29 Oct

Super Tax Concessions in the Spotlight

By ESV Group

Earlier this year the Abbott Government commenced a process for implementing major tax reform, however after a change in leaders there has been some uncertainty as to what this reform will now look like.

Prime Minister Malcolm Turnbull has continued this process, however, he has put many options previously dismissed by Mr Abbott back on the table. In particular, the spotlight has been on superannuation tax concessions that provide generous tax breaks for the wealthy.

Super is an attractive area for investment as it holds many tax advantages, as well as being tax free when in pension phase. Although super tax concessions were designed to help people save for retirement, this comes at an estimated cost to the Government of $32 billion a year and there is a growing concern that the concessions are no longer fit for purpose.

In  April 2015, Labor promised to implement changes to super taxes should it win the next election. The plan included a 15 per cent tax on the super income of retirees on all earnings in excess of $75,000 (such a plan was previously dismissed as unworkable), as well as decreasing the income threshold for the 30 per cent tax rate on contributions from $300,000 to $250,000.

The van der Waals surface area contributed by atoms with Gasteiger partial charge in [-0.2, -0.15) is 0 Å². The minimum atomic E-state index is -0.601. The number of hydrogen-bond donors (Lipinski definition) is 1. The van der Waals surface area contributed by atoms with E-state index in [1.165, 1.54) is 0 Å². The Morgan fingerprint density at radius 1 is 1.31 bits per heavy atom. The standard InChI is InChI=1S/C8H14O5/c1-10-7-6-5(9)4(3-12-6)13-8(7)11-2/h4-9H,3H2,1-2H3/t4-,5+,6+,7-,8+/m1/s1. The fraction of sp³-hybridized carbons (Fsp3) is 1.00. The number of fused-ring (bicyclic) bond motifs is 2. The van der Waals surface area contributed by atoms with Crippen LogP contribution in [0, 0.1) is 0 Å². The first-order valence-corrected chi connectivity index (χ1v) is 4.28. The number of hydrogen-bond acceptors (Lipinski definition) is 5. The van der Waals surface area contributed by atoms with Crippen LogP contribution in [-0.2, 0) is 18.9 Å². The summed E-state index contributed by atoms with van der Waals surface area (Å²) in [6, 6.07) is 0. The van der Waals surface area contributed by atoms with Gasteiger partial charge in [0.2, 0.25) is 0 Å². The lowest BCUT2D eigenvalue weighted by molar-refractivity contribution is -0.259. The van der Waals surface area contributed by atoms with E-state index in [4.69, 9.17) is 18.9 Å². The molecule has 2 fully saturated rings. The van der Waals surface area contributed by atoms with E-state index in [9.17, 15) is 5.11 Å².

At the time, Mr Abbott rejected Labor’s plan and promised to impose no further taxes on super. Mr Turnbull has now put super tax reform back in the mix and confirmed he will consider various options, including the proposal put forward by the opposition.

Another option put forward by industry groups is to introduce a lifetime cap of $2.5 million, limiting the amount of money that can be held in super. The Association of Superannuation Funds of Australia has also suggested limiting super contributions to $1 million as an alternative to increasing super taxes.

Most recently as a result of the Murray Inquiry, an additional potential change to super has been highlighted being the proposed removal of limited resource borrowing in superannuation. This could impact investment classes for SMSF’s along with taking the heat out of the property market.  Close attention will need to be paid to this proposal especially by those contemplating or with pre existing limited recourse borrowing arrangements.

Mr Turnbull has made clear his promise that any changes to super taxes will be taken to the 2016 election. We will keep you updated on the tax reform debate as it progresses.

The article can be found here, along with other interesting reads.

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